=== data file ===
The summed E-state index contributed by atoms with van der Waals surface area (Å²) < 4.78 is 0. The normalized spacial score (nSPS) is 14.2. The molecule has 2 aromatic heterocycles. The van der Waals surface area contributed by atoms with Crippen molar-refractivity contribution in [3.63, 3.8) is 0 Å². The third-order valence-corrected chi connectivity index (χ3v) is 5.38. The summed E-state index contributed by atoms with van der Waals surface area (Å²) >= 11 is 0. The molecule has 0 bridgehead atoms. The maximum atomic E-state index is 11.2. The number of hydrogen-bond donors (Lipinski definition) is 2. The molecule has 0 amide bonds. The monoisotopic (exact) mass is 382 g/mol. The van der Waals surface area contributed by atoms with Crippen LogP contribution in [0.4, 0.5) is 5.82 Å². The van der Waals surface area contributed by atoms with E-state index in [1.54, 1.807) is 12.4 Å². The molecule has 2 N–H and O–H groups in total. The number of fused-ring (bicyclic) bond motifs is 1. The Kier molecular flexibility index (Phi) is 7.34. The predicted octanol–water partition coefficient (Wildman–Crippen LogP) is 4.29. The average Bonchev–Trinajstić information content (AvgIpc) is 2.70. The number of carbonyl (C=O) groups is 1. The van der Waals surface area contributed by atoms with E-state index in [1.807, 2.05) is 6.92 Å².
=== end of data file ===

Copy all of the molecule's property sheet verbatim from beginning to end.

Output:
The summed E-state index contributed by atoms with van der Waals surface area (Å²) < 4.78 is 0. The normalized spacial score (nSPS) is 14.2. The molecule has 2 aromatic heterocycles. The van der Waals surface area contributed by atoms with Crippen molar-refractivity contribution in [3.63, 3.8) is 0 Å². The third-order valence-corrected chi connectivity index (χ3v) is 5.38. The summed E-state index contributed by atoms with van der Waals surface area (Å²) >= 11 is 0. The molecule has 0 bridgehead atoms. The maximum atomic E-state index is 11.2. The number of hydrogen-bond donors (Lipinski definition) is 2. The molecule has 0 amide bonds. The monoisotopic (exact) mass is 382 g/mol. The van der Waals surface area contributed by atoms with Crippen LogP contribution in [0.4, 0.5) is 5.82 Å². The van der Waals surface area contributed by atoms with E-state index in [1.54, 1.807) is 12.4 Å². The molecule has 2 N–H and O–H groups in total. The number of fused-ring (bicyclic) bond motifs is 1. The Kier molecular flexibility index (Phi) is 7.34. The predicted octanol–water partition coefficient (Wildman–Crippen LogP) is 4.29. The average Bonchev–Trinajstić information content (AvgIpc) is 2.70. The number of carbonyl (C=O) groups is 1. The van der Waals surface area contributed by atoms with E-state index in [1.807, 2.05) is 6.92 Å².